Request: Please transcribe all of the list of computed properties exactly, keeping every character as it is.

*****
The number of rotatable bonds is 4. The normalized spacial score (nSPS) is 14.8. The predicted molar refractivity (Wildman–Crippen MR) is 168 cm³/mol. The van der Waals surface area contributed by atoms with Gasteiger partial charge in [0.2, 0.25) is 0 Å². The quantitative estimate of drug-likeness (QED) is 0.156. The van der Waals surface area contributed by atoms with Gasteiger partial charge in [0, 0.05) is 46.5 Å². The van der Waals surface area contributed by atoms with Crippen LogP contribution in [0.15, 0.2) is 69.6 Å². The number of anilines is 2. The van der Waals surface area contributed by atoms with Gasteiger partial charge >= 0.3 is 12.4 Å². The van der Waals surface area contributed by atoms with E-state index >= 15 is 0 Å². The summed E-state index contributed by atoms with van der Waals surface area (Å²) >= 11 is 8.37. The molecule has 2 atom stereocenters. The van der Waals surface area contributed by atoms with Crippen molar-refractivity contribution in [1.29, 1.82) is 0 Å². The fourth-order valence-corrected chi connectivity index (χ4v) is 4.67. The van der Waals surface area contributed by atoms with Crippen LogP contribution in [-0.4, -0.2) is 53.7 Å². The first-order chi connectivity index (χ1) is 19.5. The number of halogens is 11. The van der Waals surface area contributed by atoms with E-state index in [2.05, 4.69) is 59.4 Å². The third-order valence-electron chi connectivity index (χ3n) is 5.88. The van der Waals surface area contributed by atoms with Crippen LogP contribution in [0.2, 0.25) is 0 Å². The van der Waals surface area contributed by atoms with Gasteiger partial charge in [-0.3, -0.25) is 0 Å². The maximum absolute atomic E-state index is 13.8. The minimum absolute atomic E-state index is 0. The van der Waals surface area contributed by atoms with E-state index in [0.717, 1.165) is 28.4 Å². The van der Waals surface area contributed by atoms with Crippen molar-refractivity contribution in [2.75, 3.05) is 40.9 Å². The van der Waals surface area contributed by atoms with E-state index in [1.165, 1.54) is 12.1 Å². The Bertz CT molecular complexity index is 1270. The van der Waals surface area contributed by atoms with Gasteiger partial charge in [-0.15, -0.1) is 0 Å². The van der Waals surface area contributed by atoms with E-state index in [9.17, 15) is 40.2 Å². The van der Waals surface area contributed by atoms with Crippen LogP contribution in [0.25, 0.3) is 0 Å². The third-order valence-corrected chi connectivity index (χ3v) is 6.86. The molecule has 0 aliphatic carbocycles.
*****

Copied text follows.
The number of rotatable bonds is 4. The normalized spacial score (nSPS) is 14.8. The predicted molar refractivity (Wildman–Crippen MR) is 168 cm³/mol. The van der Waals surface area contributed by atoms with Gasteiger partial charge in [0.2, 0.25) is 0 Å². The quantitative estimate of drug-likeness (QED) is 0.156. The van der Waals surface area contributed by atoms with Gasteiger partial charge in [0, 0.05) is 46.5 Å². The van der Waals surface area contributed by atoms with Crippen LogP contribution in [0.15, 0.2) is 69.6 Å². The number of anilines is 2. The van der Waals surface area contributed by atoms with Gasteiger partial charge >= 0.3 is 12.4 Å². The van der Waals surface area contributed by atoms with E-state index >= 15 is 0 Å². The summed E-state index contributed by atoms with van der Waals surface area (Å²) >= 11 is 8.37. The molecule has 2 atom stereocenters. The van der Waals surface area contributed by atoms with Crippen molar-refractivity contribution in [1.29, 1.82) is 0 Å². The fourth-order valence-corrected chi connectivity index (χ4v) is 4.67. The van der Waals surface area contributed by atoms with Crippen LogP contribution in [-0.4, -0.2) is 53.7 Å². The first-order chi connectivity index (χ1) is 19.5. The number of halogens is 11. The van der Waals surface area contributed by atoms with E-state index in [2.05, 4.69) is 59.4 Å². The third-order valence-electron chi connectivity index (χ3n) is 5.88. The van der Waals surface area contributed by atoms with Crippen LogP contribution in [0.2, 0.25) is 0 Å². The van der Waals surface area contributed by atoms with Gasteiger partial charge in [-0.3, -0.25) is 0 Å². The maximum absolute atomic E-state index is 13.8. The minimum absolute atomic E-state index is 0. The van der Waals surface area contributed by atoms with E-state index in [0.717, 1.165) is 28.4 Å². The van der Waals surface area contributed by atoms with Crippen molar-refractivity contribution in [2.75, 3.05) is 40.9 Å². The van der Waals surface area contributed by atoms with E-state index in [1.165, 1.54) is 12.1 Å². The Bertz CT molecular complexity index is 1270. The van der Waals surface area contributed by atoms with Gasteiger partial charge in [-0.15, -0.1) is 0 Å². The van der Waals surface area contributed by atoms with E-state index in [9.17, 15) is 40.2 Å². The van der Waals surface area contributed by atoms with Crippen LogP contribution in [0.25, 0.3) is 0 Å². The third-order valence-corrected chi connectivity index (χ3v) is 6.86. The molecule has 0 aliphatic carbocycles.